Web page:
Community Live - Online Gaming High Scalability
The inaugural meeting of the Online Gaming High Scalability Special Interest Group was a one day conference on the theme of "Should you bet on the Cloud". From the users point of view, an online gaming system seems simple but behind the scenes there is a high level of complexity, from ensuring response times, handling hundreds, thousands or more clients, ensuring the reliability of the entire system and managing the security of a system which may be handling virtual or real money. The question asked by the conference was can "The Cloud" help address those issues. The 180 conference attendees came from a wide range of businesses, from the obvious online bookies, poker and other game oriented companies to banks and financial institutions who have similar issues.
The day opened after a slight delay; kudos to Skills Matter who organised the event and Gojko Adzic, the event's host, for being prepared to delay the start after it became obvious there was a problem on the London Underground. The opening keynote by Rabbit CEO, Alexis Richardson, discussed why companies may want to move to a Cloud model. For some, the Cloud is all about web accessible applications, but Richardson pointed out that this isn't all that Clouds do. Among his examples, he pointed at Lilly which uses the cloud for drug trial simulations and how it moved from taking six to seven weeks to provision a server, to two to three minutes to provision an Amazon EC2 server. For a 64 node cluster, they had moved from three to four months to five minutes. This allows far more agility in responding to internal loads. Another example was the New York Times, which, when it wanted to convert its archives to PDF, created an Amazon EC2 cluster, ran it until the archive was completely converted and then just unconfigured it.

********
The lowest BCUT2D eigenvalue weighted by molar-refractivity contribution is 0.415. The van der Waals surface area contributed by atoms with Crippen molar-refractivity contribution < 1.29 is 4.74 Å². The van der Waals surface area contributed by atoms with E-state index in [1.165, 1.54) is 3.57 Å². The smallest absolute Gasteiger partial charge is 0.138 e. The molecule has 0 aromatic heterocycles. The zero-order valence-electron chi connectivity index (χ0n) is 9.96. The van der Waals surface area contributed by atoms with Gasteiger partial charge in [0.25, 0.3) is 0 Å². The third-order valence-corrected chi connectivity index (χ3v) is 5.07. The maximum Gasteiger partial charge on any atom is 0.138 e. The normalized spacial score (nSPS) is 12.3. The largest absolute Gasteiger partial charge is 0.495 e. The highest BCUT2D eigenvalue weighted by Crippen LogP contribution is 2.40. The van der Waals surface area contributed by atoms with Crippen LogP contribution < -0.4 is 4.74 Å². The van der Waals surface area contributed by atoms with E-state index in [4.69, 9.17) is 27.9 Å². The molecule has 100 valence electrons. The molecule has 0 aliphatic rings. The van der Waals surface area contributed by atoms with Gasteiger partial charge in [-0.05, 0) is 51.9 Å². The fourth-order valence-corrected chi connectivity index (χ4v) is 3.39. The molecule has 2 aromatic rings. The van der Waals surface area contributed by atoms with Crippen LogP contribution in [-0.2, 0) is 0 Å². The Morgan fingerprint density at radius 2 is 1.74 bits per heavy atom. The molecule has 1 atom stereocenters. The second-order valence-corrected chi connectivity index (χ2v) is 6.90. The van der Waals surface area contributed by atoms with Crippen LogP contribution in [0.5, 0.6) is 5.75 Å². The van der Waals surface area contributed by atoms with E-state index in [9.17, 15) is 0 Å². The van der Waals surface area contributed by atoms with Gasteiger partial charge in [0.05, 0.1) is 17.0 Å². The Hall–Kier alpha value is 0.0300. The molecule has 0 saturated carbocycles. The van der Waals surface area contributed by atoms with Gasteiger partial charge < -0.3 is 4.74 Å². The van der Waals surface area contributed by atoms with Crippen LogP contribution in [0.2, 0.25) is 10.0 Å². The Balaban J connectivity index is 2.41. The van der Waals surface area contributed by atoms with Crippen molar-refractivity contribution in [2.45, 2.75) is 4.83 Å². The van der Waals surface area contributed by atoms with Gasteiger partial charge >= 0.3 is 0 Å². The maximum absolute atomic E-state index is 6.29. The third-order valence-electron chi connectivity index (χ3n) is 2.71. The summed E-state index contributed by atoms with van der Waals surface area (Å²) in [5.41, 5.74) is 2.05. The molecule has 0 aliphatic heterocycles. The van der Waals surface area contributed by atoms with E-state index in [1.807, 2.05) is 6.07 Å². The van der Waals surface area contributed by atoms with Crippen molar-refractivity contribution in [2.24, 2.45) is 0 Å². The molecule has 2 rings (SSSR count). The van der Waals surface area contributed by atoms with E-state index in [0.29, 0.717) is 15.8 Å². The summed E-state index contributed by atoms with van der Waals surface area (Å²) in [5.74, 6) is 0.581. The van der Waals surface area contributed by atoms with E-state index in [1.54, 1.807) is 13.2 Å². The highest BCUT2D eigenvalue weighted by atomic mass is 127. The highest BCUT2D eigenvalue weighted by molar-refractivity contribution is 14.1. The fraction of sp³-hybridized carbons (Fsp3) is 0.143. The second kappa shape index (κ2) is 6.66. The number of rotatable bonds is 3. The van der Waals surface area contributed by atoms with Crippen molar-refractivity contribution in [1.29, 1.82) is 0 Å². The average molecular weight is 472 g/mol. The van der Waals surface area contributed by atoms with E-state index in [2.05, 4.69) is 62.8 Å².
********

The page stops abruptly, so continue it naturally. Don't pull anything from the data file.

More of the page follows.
Richardson had some useful advice for companies looking to go to the Cloud such as asking potential cloud providers what their business model is; if its too cheap to believe, there may be a good reason. He also pointed to open source and open standards as essential to Clouds to avoid customers being locked into providers and briefly touched on open messaging as essential to the scaled up cloud. Rabbit's RabbitMQ is an open source implementation of AMQP, the messaging standard in draft at the moment which could well be the backbone of many more complex cloud based systems in the future.
The event then split into two threads, one business oriented, one technology oriented. The business thread dealt with the commercial advantages of moving to a "Cloud" model, such as low capital expenditure, and with the disadvantages of that shift, such as the problems with service level agreements and the legal issues of where data is stored. Security, of service and of data, was an issue returned to over the day.
Probably the highlight of the day was the afternoon talk from Canonical's Cloud strategist, Simon Wardley. In a 306 slide presentation, he gave a superb talk on the history of the "Cloud" concept, from its beginnings as the 1960s idea of Utility Computing and looking at historical analogies with electrical power and its move from novelty to utility. The conclusion was that, right now, without even de facto standards, "Cloud" solutions are a risk, but a risk that for many companies, with proper preparation and knowledge of where the pitfalls are, could be worth taking. Canonical's strategy is centred around Eucalyptus, which is an open source Amazon EC2 compatible system. Amazon EC2, and other Amazon services, are establishing themselves as a widely used set of APIs, so it makes sense to implement them in an open source form.
The first meeting of the Online Gaming High Scalability SIG worked well, especially as it was dealing with the quite fuzzy concept of the Cloud. The business track helped place the Cloud in context, while the technical track dealt with the nitty gritty of implementing various grid and Cloud architectures. Complemented with some good networking opportunities during the breaks, it was a very worthwhile event.
The H was a media sponsor of this event